The Little Things That Run the World: A Perspective on Earth Day 2021


Here we are at Earth Day 2021 after one of the most tragic and heartbreaking years in over a century. Over the past year the world has been through much sickness and death as a result of the ongoing COVID-19 pandemic caused by a highly infective virus. A virus, mind you that is a part of God’s good creation. 

Rick Hammer

I understand that such a statement treads on thin ice for some and might even seem sacrilegious and antithetical to belief in God and his purposes for his people. The words of Genesis declare that God considered his creative handiwork to be “good.” Fall or no fall (I will avoid theological entanglements here) God’s declaration of goodness upon his creation has not changed. As I will explain, Christ’s resurrection is the reaffirmation of the goodness of his creation.

All is not well on God’s earth. Human civilization has brought much damage and destruction to the non-human world since the days of creation. Examples of the degradation and destruction of the earth’s biodiversity are recounted almost daily in the news and in our social media streams. Whether it is the latest news about the destruction of the earth’s rainforests or the loss of habitat that threatens many animal species such as the red wolf or Monarch butterfly, most of us who are concerned are aware of the plight of God’s creation.

This was foretold long before our present time of scientific understanding and accounting for the state of the earth’s biodiversity. Paraphrasing the apostle Paul in Romans 8:19-23, we know that the entire creation is groaning together and going through labor pains together.  And we, who have the first fruits of the spirit’s life, are groaning within ourselves as we eagerly await our adoption and the redemption of our bodies. There is much hope here. God made this world and he made it good. He is coming to sort out all of the problems of this world. Christ’s resurrection is both the reaffirmation of the goodness of creation and the beginning of God’s new creation.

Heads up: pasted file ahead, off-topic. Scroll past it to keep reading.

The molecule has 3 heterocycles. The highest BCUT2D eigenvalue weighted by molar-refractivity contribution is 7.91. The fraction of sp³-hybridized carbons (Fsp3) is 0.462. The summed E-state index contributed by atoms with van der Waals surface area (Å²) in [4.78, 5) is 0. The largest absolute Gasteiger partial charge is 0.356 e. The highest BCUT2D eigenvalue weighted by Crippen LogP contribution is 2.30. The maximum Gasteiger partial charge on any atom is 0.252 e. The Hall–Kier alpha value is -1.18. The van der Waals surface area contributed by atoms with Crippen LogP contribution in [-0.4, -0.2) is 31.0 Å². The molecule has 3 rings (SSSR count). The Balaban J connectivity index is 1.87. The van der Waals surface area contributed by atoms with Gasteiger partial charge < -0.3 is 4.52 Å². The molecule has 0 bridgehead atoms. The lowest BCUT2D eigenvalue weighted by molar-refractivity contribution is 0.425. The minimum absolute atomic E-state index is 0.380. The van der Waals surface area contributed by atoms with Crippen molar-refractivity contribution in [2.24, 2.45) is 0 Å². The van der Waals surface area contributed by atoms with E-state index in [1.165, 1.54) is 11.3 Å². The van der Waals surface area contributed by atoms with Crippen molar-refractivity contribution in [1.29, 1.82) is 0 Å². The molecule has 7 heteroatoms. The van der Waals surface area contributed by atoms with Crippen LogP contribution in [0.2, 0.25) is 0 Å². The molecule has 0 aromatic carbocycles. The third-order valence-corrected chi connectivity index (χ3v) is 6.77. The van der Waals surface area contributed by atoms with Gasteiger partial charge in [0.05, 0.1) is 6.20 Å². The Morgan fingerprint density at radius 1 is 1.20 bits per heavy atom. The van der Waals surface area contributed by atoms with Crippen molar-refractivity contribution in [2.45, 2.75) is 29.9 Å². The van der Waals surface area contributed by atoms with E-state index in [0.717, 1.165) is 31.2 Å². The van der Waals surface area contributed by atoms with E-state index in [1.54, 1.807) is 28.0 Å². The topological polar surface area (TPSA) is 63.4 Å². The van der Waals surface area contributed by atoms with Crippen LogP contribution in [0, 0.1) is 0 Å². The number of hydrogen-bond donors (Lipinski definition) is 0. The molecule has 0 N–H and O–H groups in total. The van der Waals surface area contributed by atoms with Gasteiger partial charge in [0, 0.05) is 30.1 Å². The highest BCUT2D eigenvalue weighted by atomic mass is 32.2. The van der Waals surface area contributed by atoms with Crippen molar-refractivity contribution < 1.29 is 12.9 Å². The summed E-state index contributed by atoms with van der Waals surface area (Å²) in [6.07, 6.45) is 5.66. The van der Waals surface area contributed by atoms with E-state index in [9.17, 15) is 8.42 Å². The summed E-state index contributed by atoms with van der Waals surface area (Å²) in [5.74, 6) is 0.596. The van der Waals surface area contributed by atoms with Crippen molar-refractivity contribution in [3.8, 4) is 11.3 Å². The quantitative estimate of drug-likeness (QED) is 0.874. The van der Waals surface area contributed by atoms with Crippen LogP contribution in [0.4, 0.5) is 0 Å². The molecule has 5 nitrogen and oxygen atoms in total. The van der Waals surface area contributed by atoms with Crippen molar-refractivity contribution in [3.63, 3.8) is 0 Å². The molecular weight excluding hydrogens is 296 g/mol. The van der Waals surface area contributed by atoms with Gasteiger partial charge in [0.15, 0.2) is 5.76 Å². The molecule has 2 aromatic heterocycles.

I will say at the outset that I am a firm believer in the new heaven and new earth view of scripture from Revelation 20-21. For me, Easter is the beginning of the new creation and Christ’s redemptive, kingdom building work. It is also the beginning of our work of repairing and restoring of the earth too. This means that the work we do in the present on this earth, whether spreading the Gospel of Jesus, feeding the hungry, working for social justice, or taking actions to heal and restore the created earth, will not be in vain. 

In Colossians 1:15-16, Paul writes about Christ’s work of redemption and reconciliation. Christ is “the firstborn of all creation; for in him all things in heaven and on earth were created…all things have been created through him and for him.” And most important to the scope of Christ’s redemptive work, Paul writes that, “For in him all the fullness of God was pleased to dwell, and through him God was pleased to dwell, and through him God was pleased to reconcile to himself all things, whether on earth or in heaven, by making peace through the blood of his cross.” These are powerful words for not just humanity, past and future, but for all the non-human inhabitants of the planet. 

Further—and this is what motivates me daily—is that we are called to participate and be a part of this reconciliation process. Paul writes in 2 Corinthians that, “…in Christ God was reconciling the world to himself, not counting their trespasses against them, and entrusting the message of reconciliation to us.” These are my daily marching orders to be an active part of Christ’s ongoing work of redemption that began on that resurrection Easter morning. 

We, as faithful followers of Jesus Christ, have our mandate and marching orders. We are called to be agents of the ongoing restorative work of God’s good earth. This means in a way that every day is Earth Day. 

Given the extent of the damage to many parts of the created world we might wonder if we can really do much at all to restore and repair what has been lost. Once a rainforest is cut down it is gone forever. We can plant trees again, but it will take thousands of years for nature to restore all of the complex and intricate ecological relationships that were part of the virgin forest. But we are not alone. Christ is with us in this work.

I like to think about this in the context of the Jesus’ feeding of the multitudes described in the gospels. John’s version of this story reports that Jesus’ disciples could only find 5 loaves and 2 fish, which they received from a little boy, to feed the multitude of 5,000 hungry people that had been following Jesus. This small offering was not much food to work with, but it was enough.